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Issue 45, 2009
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ProteinDNA binding specificity: a grid-enabled computational approach applied to single and multiple protein assemblies

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Abstract

We use a physics-based approach termed ADAPT to analyse the sequence-specific interactions of three proteins which bind to DNA on the side of the minor groove. The analysis is able to estimate the binding energy for all potential sequences, overcoming the combinatorial problem via a divide-and-conquer approach which breaks the proteinDNA interface down into a series of overlapping oligomeric fragments. All possible base sequences are studied for each fragment. Energy minimisation with an all-atom representation and a conventional force field allows for conformational adaptation of the DNA and of the protein side chains for each new sequence. As a result, the analysis depends linearly on the length of the binding site and complexes as large as the nucleosome can be treated, although this requires access to grid computing facilities. The results on the three complexes studied are in good agreement with experiment. Although they all involve significant DNA deformation, it is found that this does not necessarily imply that the recognition will be dominated by the sequence-dependent mechanical properties of DNA.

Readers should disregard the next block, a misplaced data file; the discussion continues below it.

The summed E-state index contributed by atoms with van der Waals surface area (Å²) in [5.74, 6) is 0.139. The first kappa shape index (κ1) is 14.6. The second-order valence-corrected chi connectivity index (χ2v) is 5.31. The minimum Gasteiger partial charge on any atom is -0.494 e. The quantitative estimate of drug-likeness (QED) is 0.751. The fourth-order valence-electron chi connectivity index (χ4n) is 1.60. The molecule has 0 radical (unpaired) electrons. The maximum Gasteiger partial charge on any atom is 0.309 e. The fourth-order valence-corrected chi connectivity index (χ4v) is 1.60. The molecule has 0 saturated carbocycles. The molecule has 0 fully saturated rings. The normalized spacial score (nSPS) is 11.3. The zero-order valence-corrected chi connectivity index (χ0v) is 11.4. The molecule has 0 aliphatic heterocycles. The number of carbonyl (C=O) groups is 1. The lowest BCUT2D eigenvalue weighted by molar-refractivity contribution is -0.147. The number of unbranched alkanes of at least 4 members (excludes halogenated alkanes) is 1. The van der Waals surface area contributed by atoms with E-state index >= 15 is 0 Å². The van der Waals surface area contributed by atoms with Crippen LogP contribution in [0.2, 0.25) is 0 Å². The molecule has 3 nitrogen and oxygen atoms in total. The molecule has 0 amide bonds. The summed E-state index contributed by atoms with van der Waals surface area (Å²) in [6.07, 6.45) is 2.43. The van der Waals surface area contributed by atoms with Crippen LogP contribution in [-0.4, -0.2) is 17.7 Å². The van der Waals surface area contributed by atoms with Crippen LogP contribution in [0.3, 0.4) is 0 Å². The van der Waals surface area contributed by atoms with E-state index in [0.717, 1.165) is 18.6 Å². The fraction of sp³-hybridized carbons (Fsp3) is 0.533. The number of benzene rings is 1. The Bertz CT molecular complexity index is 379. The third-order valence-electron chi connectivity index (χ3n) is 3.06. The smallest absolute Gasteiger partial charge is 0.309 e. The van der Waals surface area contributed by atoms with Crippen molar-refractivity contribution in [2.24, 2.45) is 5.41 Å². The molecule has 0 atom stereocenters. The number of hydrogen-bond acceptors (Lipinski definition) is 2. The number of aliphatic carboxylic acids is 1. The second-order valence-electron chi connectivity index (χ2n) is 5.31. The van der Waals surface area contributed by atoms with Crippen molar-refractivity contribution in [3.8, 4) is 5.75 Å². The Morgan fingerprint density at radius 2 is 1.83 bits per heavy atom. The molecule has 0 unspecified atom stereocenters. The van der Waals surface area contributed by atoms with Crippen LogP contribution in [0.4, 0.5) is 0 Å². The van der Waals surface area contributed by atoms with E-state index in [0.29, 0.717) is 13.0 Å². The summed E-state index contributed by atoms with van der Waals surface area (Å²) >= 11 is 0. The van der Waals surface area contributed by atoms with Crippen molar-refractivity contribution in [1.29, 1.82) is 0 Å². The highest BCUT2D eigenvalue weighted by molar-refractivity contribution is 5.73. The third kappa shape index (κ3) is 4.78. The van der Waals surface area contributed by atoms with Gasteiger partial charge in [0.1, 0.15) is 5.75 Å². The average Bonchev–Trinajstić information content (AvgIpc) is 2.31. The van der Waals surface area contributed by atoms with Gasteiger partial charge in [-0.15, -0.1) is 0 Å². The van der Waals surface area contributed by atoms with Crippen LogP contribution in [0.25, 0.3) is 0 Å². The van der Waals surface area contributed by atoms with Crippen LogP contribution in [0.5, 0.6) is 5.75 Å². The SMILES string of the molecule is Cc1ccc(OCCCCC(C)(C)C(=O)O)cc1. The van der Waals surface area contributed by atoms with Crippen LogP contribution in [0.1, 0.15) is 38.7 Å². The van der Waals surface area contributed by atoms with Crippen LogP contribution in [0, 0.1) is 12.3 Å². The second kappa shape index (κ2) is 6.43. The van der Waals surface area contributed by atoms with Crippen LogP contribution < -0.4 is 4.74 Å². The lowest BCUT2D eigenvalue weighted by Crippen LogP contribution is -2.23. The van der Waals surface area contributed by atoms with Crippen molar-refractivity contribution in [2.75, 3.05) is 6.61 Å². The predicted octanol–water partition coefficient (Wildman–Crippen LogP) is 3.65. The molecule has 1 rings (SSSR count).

Graphical abstract: Protein–DNA binding specificity: a grid-enabled computational approach applied to single and multiple protein assemblies

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Publication details

The article was received on 02 Jun 2009, accepted on 24 Sep 2009 and first published on 07 Oct 2009


Article type: Paper
DOI: 10.1039/B910888M
Citation: Phys. Chem. Chem. Phys., 2009,11, 10712-10721
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    ProteinDNA binding specificity: a grid-enabled computational approach applied to single and multiple protein assemblies

    K. Zakrzewska, B. Bouvier, A. Michon, C. Blanchet and R. Lavery, Phys. Chem. Chem. Phys., 2009, 11, 10712
    DOI: 10.1039/B910888M

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